Do you have kids yourself then? Cos otherwise how do you know that that is true?

Don't just do something! Stand there.

/Disclaimer - I have not read the article so may be totally off base.

I don't think it is about fear, but more about freedom. Before ending up at Uni, most muslims will have lived at home and had Islam "enforced" on them - potentially in manners they did not understand and/or accept.

(My mum still says/thinks "astaghfirullah!" if she sees me watching TV. According to her, TV is haraam full stop. unless it is an Islamic channel - which I refuse to watch.)

University finally gives the people a chance to decide for themselves and a lot of people will go through a backlash against what was forced upon them.

Some will adopt a lifestyle counter to Islam. Others will open their eyes, have a look around and actually learn about Islam themselves.

At this moment in time, I have come to the stage where I cannot condemn either - a lot of people who go through the "backlash period" in the end do returning to a more Islamic lifestyle and may end up far better Muslims than those that don't.

PS - I like that the paragraph sizes in the text are well considered.

"For too long, we have been a passively tolerant society, saying to our citizens 'as long as you obey the law, we will leave you alone'" - David Cameron, UK Prime Minister. 13 May 2015.

Uni is one place where you can freely express yourself, one place where ppl judge you for who you are rather then the colour of your skin or what you wear. You also meet some very intelligent wonderful ppl from all walks of life. Yeah you also have the weridos lol but which place hasnt.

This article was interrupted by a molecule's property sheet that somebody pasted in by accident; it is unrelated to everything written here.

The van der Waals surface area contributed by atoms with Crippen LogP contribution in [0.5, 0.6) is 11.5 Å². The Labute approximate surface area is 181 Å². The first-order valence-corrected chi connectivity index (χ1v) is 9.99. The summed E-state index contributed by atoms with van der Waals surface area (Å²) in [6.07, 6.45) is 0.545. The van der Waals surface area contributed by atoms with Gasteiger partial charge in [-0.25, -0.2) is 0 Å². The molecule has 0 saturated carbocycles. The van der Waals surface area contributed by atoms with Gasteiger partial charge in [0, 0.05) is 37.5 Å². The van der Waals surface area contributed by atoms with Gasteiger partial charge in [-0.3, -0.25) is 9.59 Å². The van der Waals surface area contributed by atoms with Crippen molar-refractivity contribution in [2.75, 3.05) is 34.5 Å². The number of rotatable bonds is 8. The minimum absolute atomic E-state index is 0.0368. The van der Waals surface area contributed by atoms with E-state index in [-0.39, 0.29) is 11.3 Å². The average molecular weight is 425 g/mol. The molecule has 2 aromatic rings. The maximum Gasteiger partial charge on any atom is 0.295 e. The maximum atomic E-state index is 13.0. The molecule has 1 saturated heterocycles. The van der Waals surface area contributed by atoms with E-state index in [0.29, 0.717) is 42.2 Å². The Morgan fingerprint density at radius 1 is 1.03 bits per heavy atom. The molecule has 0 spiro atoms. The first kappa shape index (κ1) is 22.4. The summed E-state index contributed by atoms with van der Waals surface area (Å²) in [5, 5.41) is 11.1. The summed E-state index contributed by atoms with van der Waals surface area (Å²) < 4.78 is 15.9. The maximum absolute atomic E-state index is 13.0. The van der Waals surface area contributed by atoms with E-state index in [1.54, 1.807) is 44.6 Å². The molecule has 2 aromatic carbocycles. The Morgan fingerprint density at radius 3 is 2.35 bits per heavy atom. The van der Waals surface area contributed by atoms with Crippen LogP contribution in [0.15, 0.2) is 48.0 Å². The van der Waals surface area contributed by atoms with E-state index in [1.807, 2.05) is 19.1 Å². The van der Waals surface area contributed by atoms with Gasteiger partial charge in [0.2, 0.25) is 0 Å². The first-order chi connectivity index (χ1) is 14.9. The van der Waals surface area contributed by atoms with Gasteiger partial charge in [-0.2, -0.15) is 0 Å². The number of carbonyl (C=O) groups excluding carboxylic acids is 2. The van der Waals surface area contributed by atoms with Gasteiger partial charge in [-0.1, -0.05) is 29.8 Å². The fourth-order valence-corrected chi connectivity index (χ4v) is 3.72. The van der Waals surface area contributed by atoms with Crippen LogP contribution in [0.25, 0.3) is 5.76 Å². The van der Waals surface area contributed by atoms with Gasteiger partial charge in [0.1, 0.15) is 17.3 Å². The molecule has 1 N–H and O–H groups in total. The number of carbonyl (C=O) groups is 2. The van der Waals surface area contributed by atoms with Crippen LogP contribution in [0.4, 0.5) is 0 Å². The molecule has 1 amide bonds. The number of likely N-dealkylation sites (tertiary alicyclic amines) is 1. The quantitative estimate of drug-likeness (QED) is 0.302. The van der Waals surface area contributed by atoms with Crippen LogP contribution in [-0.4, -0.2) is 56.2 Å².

Personally for me uni is where decided to wear the headscarf and properly practice Islam. My uni made it easier for me to do this. When i was growing up mum did her fard by teaching me how to read the Quran and pray namaaz. Dad erm well lets see......hmmm...oh yeah he taught me how to drive and put me on his insurance :D. Islam was never forced upon me. I remember one upon a time being very much against the hijab and thinking all hijabis were s****ers. I went to a college where hijabis were getting tippy on vodka in the toilets, smoking and dating. Its only when i went to uni that i saw good practicing hajabis. I finally realised thats its not the hijab that makes the person but the person that makes the hijab (if that makes any sense). It wasnt easy taking the step to wear the hijab and got to admit was pretty scared about what ppls reactiosn would be. When i finally did pluck up the courage my non muslism friends were cool about it, everyone at work was asking. Mum is the only one till this day that has some difficulty accepting the hijab, me attending religious talks and chatting to practicing muslims.

Anyway back to the subject uni is a great place, great ppl, opens your mind.

No not the gum drop buttons! – Gingy

You wrote:

PS - I like that the paragraph sizes in the text are well considered.


Don't just do something! Stand there.

Right, I'm looking forward to Uni!

Chin up, mate! Life's too short.